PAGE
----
By Rachelle Green
It has been a good seven years since my world started imploding.
I had come to believe that God rewarded godly living with certain blessings. I began to work hard to do the opposite of what I had done my whole life. I figured if doing wrong resulted in my life exploding, well, then the opposite must be true for right living. I had been beautifully saved by the grace of God and I thought all this would please Him. I tried to follow all the rules, whether manmade or Biblical.
But then I failed. I wondered if these failures were the reason God’s blessing had been withheld. My marriage was falling apart. My 13 year old daughter left home and turned away from God. My health began to fail and my friendships disappeared. No matter how hard I studied, prayed, worshipped, served and begged God to help me, my life still crumbled. I looked in the mirror and saw everything I tried not to be. I thought I was unlovable… But it was in this state of weakness that God began to assure me of His love.
I learned God’s love apart from my performance and it’s been one of the most cherished gifts God has given me. Recently God highlighted a verse in my alone time with Him and I became enamored as I thought about it in light of all that He had done for me. God had used my pain and sorrow to teach me about His love. The well of hope is so much deeper now that my faith rests in Christ.
Hosea, whose name means salvation, speaking to Israel in a time of prosperity, prophesies that captivity is on its way. He also speaks of God’s grace when he says to them in Hosea 11:15:
“I will give them the Valley of Achor as a door of hope.”
The Greek word Achor means “trouble” and immediately will bring to the Israelites’ mind the story of Achan’s sin, in the book of Joshua. After the miraculous conquering of the city of Jericho, God commanded the people not to take for themselves spoils of war. Achan took and hid treasure in the ground. Later, he and his family were punished for this sin.
The word hope in the Greek is tiqvah and means “cord or rope”. It seems a strange word for hope but if we look at the first use of the word tiqvah in the Bible we begin to get some clarity. The first use is in Joshua and it’s in the story of Rahab and the spies. Rahab was on the eve of destruction with all of Jericho. Soon the children of Israel would be marching around their city. All the walls of Jericho would fall, the people would be destroyed as the children of Israel took possession of the promised land. Joshua had sent spies to check out the city. Rahab was a harlot who lived in a house in the wall. She hid the spies. She declared her faith in them and their God and asked for mercy when the city fell. They made a covenant which was contingent upon a red cord that she must hang from the window.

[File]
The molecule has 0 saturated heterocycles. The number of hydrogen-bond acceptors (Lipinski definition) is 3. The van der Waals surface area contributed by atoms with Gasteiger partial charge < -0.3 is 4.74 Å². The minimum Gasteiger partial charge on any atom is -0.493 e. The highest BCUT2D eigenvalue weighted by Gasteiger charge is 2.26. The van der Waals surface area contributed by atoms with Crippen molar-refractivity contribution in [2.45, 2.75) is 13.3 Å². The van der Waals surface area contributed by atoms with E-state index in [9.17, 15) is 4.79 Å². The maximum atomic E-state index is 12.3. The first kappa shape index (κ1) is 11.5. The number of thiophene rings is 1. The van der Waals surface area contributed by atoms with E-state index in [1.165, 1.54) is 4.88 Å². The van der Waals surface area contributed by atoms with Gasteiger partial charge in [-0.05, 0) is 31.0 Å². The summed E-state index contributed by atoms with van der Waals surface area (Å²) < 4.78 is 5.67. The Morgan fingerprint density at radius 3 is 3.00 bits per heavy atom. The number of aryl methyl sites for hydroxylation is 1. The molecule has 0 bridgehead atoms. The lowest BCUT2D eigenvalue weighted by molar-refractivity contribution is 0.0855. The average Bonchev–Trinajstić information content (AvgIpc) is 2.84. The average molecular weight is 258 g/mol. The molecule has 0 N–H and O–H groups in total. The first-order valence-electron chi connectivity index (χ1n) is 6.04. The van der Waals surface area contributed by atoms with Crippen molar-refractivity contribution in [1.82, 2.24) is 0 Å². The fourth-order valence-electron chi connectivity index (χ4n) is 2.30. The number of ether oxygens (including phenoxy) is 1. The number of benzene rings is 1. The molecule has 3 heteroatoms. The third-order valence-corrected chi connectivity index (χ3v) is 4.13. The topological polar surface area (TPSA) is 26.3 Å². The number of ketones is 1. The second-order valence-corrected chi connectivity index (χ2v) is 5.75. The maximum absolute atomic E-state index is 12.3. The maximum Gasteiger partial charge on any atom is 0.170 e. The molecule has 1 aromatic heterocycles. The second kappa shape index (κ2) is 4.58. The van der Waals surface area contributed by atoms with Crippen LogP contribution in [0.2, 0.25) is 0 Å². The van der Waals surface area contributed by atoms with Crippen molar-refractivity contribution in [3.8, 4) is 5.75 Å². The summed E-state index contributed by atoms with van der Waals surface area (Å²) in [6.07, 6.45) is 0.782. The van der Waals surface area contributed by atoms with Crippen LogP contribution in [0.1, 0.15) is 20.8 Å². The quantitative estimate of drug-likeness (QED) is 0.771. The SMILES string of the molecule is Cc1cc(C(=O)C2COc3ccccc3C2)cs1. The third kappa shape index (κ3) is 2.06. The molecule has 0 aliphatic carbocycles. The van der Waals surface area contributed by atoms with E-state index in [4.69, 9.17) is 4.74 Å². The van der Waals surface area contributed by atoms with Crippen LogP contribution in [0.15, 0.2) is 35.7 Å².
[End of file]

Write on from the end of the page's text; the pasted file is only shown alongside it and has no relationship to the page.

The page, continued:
Archeologists have found remnants of the fallen walls and remnants in one part of the wall that did not fall. It’s the place where the red cord hung from a window. God was faithful to Rahab. When God miraculously brought the walls down, as the men shouted– that cord or hope that Rahab held onto was honored and her house was saved. This is where the word tiqvah or hope has its origins. It’s this word for hope that Hosea uses when he writes that God will give “the Valley of Achor as a door of hope”.
Today the word hope carries a different meaning than Biblical hope. We might say, “I hope I pass this test”. Hope in this sense carries a desire but also a doubt. Biblical hope is confident because it is based on a knowledge of God’s character. Rahab and all of Jericho were in fear of Israel because they had heard of what God had done to free them from Egypt, sustain them in the wilderness, and conquer their enemies. When Rahab hung the cord from that window she had been assured she would receive mercy from a very powerful God.
Christ Himself has an incredible encounter with a woman in Israel. She, like many before her, was aware of her sin and also knew that Jesus was her only hope. She began to anoint his feet with her tears and wipe them with her hair. The Pharisees questioned Jesus: “Do you know what kind of woman is touching you?” Jesus knew. He answers them with a parable and concludes by saying, “He who has been forgiven much loves much.”
The Bible says we all stand equally guilty before God. I think what was different about this woman was her awareness of her sins. She knew her need for God. On the other hand the Pharisees were not aware of their sins and therefore did not know their need for God. Consequently they did not go through the door of hope.
No one likes to be confronted with the state of our broken souls, human frailty, secret sins, and failure to live the way we desire– even when we desire to do good. The truth is that whatever valley brings us to the awareness of our sins, it is a gift from God.